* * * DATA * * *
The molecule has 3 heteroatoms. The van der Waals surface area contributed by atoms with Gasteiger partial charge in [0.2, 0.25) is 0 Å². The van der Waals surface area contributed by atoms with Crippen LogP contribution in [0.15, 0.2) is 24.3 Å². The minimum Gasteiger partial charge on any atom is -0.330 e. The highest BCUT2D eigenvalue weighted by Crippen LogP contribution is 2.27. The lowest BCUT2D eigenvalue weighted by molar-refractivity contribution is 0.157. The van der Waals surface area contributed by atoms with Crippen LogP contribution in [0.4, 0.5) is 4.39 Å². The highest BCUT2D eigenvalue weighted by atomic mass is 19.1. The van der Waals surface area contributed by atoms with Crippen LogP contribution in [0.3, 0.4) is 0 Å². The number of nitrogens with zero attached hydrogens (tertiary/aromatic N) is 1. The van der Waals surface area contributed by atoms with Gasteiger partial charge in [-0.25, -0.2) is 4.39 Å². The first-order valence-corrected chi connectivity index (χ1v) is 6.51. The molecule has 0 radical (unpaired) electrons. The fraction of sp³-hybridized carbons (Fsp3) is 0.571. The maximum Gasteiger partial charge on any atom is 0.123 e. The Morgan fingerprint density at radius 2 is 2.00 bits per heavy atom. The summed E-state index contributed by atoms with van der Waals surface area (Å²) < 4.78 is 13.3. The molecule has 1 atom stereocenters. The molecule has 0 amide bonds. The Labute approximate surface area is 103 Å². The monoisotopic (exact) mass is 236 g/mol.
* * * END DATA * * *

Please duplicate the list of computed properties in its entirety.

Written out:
The molecule has 3 heteroatoms. The van der Waals surface area contributed by atoms with Gasteiger partial charge in [0.2, 0.25) is 0 Å². The van der Waals surface area contributed by atoms with Crippen LogP contribution in [0.15, 0.2) is 24.3 Å². The minimum Gasteiger partial charge on any atom is -0.330 e. The highest BCUT2D eigenvalue weighted by Crippen LogP contribution is 2.27. The lowest BCUT2D eigenvalue weighted by molar-refractivity contribution is 0.157. The van der Waals surface area contributed by atoms with Crippen LogP contribution in [0.4, 0.5) is 4.39 Å². The highest BCUT2D eigenvalue weighted by atomic mass is 19.1. The van der Waals surface area contributed by atoms with Crippen LogP contribution in [0.3, 0.4) is 0 Å². The number of nitrogens with zero attached hydrogens (tertiary/aromatic N) is 1. The van der Waals surface area contributed by atoms with Gasteiger partial charge in [-0.25, -0.2) is 4.39 Å². The first-order valence-corrected chi connectivity index (χ1v) is 6.51. The molecule has 0 radical (unpaired) electrons. The fraction of sp³-hybridized carbons (Fsp3) is 0.571. The maximum Gasteiger partial charge on any atom is 0.123 e. The Morgan fingerprint density at radius 2 is 2.00 bits per heavy atom. The summed E-state index contributed by atoms with van der Waals surface area (Å²) < 4.78 is 13.3. The molecule has 1 atom stereocenters. The molecule has 0 amide bonds. The Labute approximate surface area is 103 Å². The monoisotopic (exact) mass is 236 g/mol.